Memoir Monday is a collaboration between The Rumpus, Narratively, Catapult, Granta, Guernica, and Longreads to bring the very best first-person writing together in a weekly newsletter and a quarterly reading series.
The reading series usually takes place at Powerhouse Arena in Brooklyn, but we’re observing social distancing rules by holding it on Zoom instead! May’s event took place on Monday, 5/18 and featured readings from Porochista Khakpour, Amy Long, Sejal Shah, and Alia Volz. If you missed the live event, you can watch the video below—and then sign up for the Memoir Monday newsletter so you can be sure to catch the next one in real time!
(Please also consider supporting these wonderful writers and The Rumpus by visiting our Bookshop storefront and purchasing their books today!)
You can browse the Memoir Monday book list that Lilly mentioned in the video here!
About the readers:
Porochista Khakpour’s debut novel Sons and Other Flammable Objects was a New York Times Editor’s Choice, one of the Chicago Tribune’s Fall’s Best, and the 2007 California Book Award winner in the “First Fiction” category. Her second novel The Last Illusion was a 2014 “Best Book of the Year” according to NPR, Kirkus, Buzzfeed, Popmatters, Electric Literature, and many more. Her third book Sick: A Memoir was a Best Book of 2018 according to TIME Magazine, Real Simple, Entropy, Mental Floss, Bitch Media, Autostraddle, The Paris Review, Lit Hub, and more. Among her many fellowships is a National Endowment for the Arts award. Her nonfiction has appeared in many sections of the New York Times, the Los Angeles Times, Elle, Slate, Salon, and Bookforum, among many others. Her next book will be a collection of those essays, Brown Album (Vintage, May 2020). She has taught creative writing and literature at Johns Hopkins, Wesleyan, Columbia, Bucknell, Bard, Sarah Lawrence College, and many other universities around the country. She lives in New York City.
Amy Long is the author of Codependence, selected by Brian Blanchfield as the winner of Cleveland State University Poetry Center’s 2018 Essay Collection Competition. She holds an MFA from Virginia Tech, an MA in Women’s Studies from the University of Florida, and is a contributing editor to the drug history blog Points. Her work has appeared in Diagram, Hayden’s Ferry Review, Ninth Letter, and elsewhere, including as a Notable Essay in Best American Essays 2018.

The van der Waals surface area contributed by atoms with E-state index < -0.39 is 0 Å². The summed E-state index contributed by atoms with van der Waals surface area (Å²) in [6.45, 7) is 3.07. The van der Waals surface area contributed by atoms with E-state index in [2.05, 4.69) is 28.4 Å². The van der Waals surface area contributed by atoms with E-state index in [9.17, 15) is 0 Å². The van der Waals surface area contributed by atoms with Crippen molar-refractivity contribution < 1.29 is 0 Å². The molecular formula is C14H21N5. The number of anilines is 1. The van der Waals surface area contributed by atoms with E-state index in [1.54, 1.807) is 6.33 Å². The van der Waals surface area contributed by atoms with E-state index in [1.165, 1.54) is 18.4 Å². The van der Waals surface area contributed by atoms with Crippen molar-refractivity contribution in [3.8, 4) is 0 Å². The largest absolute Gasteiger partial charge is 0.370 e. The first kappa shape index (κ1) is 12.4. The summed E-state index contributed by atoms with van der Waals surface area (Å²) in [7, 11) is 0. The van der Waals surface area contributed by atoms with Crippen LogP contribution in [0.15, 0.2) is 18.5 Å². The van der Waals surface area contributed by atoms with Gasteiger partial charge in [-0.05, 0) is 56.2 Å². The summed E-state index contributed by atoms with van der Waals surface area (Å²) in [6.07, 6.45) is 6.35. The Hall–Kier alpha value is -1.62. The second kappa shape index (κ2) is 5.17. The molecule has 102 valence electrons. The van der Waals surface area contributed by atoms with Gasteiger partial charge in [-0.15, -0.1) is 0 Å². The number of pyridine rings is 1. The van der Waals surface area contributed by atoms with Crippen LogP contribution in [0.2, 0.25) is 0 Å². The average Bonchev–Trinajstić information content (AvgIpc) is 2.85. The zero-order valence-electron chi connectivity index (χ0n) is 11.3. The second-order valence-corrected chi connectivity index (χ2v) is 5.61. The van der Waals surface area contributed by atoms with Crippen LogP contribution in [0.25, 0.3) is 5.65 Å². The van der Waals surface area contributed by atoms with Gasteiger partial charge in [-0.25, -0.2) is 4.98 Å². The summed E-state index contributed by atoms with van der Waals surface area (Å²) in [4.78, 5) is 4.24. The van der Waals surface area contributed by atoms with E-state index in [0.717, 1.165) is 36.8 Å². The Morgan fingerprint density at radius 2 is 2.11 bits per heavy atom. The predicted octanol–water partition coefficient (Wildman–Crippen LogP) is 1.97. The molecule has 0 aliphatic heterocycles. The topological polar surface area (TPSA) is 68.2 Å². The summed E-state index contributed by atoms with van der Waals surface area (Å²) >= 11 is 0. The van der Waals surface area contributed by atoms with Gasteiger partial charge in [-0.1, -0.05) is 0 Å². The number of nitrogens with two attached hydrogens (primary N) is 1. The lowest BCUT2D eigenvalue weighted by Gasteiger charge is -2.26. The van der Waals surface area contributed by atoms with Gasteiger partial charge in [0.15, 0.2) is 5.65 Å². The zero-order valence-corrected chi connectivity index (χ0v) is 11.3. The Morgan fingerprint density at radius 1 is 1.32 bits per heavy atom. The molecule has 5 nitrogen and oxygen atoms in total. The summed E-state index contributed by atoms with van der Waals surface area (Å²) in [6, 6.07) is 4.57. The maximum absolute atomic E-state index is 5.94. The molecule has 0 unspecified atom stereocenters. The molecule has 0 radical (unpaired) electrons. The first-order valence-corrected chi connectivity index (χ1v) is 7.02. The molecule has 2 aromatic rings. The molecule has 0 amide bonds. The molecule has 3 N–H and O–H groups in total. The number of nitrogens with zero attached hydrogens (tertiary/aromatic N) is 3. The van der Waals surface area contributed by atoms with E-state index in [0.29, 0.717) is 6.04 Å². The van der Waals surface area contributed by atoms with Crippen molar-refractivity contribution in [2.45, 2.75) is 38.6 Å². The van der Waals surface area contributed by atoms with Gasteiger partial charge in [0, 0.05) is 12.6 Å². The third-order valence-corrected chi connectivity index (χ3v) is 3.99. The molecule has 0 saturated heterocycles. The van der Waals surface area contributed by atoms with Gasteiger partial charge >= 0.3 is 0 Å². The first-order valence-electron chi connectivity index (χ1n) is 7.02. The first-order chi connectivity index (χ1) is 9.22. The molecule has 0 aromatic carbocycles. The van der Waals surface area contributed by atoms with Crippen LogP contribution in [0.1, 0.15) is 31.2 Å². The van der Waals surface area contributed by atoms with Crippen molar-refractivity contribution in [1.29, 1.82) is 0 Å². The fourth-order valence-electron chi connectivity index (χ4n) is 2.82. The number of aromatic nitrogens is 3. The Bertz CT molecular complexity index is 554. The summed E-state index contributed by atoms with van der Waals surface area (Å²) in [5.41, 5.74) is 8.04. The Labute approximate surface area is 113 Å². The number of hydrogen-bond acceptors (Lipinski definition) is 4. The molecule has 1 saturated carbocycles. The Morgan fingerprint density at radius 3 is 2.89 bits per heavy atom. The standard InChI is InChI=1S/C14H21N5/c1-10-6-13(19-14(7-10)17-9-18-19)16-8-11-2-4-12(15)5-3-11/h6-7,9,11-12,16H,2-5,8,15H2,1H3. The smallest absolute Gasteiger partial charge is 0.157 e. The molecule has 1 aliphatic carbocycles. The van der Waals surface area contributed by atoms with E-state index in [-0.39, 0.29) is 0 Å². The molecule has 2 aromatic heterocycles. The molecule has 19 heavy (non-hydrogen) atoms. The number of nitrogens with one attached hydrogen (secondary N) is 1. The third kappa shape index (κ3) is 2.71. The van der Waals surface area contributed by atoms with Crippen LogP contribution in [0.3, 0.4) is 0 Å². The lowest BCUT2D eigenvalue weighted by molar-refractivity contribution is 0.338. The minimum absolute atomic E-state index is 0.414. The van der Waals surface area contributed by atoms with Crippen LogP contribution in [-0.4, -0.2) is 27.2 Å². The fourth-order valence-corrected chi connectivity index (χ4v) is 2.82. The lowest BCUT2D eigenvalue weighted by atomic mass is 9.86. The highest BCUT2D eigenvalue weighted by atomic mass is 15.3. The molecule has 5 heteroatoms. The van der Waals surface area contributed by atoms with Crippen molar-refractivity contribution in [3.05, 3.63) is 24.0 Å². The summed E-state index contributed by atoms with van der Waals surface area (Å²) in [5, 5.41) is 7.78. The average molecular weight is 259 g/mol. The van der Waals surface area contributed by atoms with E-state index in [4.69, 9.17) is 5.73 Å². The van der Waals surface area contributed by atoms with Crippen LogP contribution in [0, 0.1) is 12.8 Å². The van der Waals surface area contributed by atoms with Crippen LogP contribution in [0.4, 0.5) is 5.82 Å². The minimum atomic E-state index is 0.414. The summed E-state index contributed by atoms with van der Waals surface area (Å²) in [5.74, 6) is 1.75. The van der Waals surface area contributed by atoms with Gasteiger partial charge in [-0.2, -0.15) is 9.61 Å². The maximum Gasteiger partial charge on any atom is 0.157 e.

Sejal Shah’s debut essay collection, This Is One Way to Dance, (University of Georgia Press, June 2020) explores movement, language, family, and place. Her stories and essays have appeared or are forthcoming in Brevity, Conjunctions, Guernica, the Kenyon Review Online, Literary Hub, Longreads, and The Rumpus. The recipient of a 2018 NYFA fellowship in fiction, she recently completed a story collection and is at work on a memoir about mental health and academia. Sejal is on the faculty of the Rainier Writing Workshop low-residency MFA program and lives in Rochester, New York.
Alia Volz is the author of Home Baked: My Mom, Marijuana, and the Stoning of San Francisco (Houghton Mifflin Harcourt, 2020). Her work has appeared in Best American Essays 2017, the New York Times, Bon Appétit, and many other publications. Her unusual family story has been featured on Snap Judgment, Criminal, and NPR’s Fresh Air.
About the host:
Lilly Dancyger is a contributing editor at Catapult and assistant editor at Barrelhouse Books. She’s the editor of Burn It Down, a critically acclaimed anthology of essays on women’s anger, named one of the “most recommended books of the season” by Literary Hub; and the author of Negative Space, a reported and illustrated memoir selected by Carmen Maria Machado as a winner of the 2019 Santa Fe Writers Project Literary Awards, forthcoming in 2021. Lilly is the founder and host of Memoir Monday, and her writing has been published by Longreads, The Rumpus, the Washington Post, Glamour, Playboy, Rolling Stone, and more.